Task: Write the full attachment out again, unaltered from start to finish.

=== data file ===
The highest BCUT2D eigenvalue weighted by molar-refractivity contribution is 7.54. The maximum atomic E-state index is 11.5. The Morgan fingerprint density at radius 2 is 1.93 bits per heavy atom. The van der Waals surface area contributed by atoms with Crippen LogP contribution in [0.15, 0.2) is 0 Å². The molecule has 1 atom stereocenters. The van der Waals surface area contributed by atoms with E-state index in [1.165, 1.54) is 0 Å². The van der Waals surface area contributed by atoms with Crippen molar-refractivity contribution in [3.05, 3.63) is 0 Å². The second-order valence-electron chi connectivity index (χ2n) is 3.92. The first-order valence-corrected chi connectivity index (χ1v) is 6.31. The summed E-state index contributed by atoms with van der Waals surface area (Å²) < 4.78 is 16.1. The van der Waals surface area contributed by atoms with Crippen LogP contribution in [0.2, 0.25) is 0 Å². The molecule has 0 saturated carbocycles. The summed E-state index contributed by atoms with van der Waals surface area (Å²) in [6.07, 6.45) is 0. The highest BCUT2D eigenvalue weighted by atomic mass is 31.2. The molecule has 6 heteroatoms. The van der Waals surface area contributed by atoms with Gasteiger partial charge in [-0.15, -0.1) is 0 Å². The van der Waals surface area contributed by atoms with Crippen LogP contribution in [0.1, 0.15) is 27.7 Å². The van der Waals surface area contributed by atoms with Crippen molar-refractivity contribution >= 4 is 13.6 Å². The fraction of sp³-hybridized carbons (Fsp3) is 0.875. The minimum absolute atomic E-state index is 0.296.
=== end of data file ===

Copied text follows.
The highest BCUT2D eigenvalue weighted by molar-refractivity contribution is 7.54. The maximum atomic E-state index is 11.5. The Morgan fingerprint density at radius 2 is 1.93 bits per heavy atom. The van der Waals surface area contributed by atoms with Crippen LogP contribution in [0.15, 0.2) is 0 Å². The molecule has 1 atom stereocenters. The van der Waals surface area contributed by atoms with E-state index in [1.165, 1.54) is 0 Å². The van der Waals surface area contributed by atoms with Crippen molar-refractivity contribution in [3.05, 3.63) is 0 Å². The second-order valence-electron chi connectivity index (χ2n) is 3.92. The first-order valence-corrected chi connectivity index (χ1v) is 6.31. The summed E-state index contributed by atoms with van der Waals surface area (Å²) < 4.78 is 16.1. The van der Waals surface area contributed by atoms with Crippen LogP contribution in [0.2, 0.25) is 0 Å². The molecule has 0 saturated carbocycles. The summed E-state index contributed by atoms with van der Waals surface area (Å²) in [6.07, 6.45) is 0. The highest BCUT2D eigenvalue weighted by atomic mass is 31.2. The molecule has 6 heteroatoms. The van der Waals surface area contributed by atoms with Gasteiger partial charge in [-0.15, -0.1) is 0 Å². The van der Waals surface area contributed by atoms with Crippen LogP contribution in [0.1, 0.15) is 27.7 Å². The van der Waals surface area contributed by atoms with Crippen molar-refractivity contribution >= 4 is 13.6 Å². The fraction of sp³-hybridized carbons (Fsp3) is 0.875. The minimum absolute atomic E-state index is 0.296.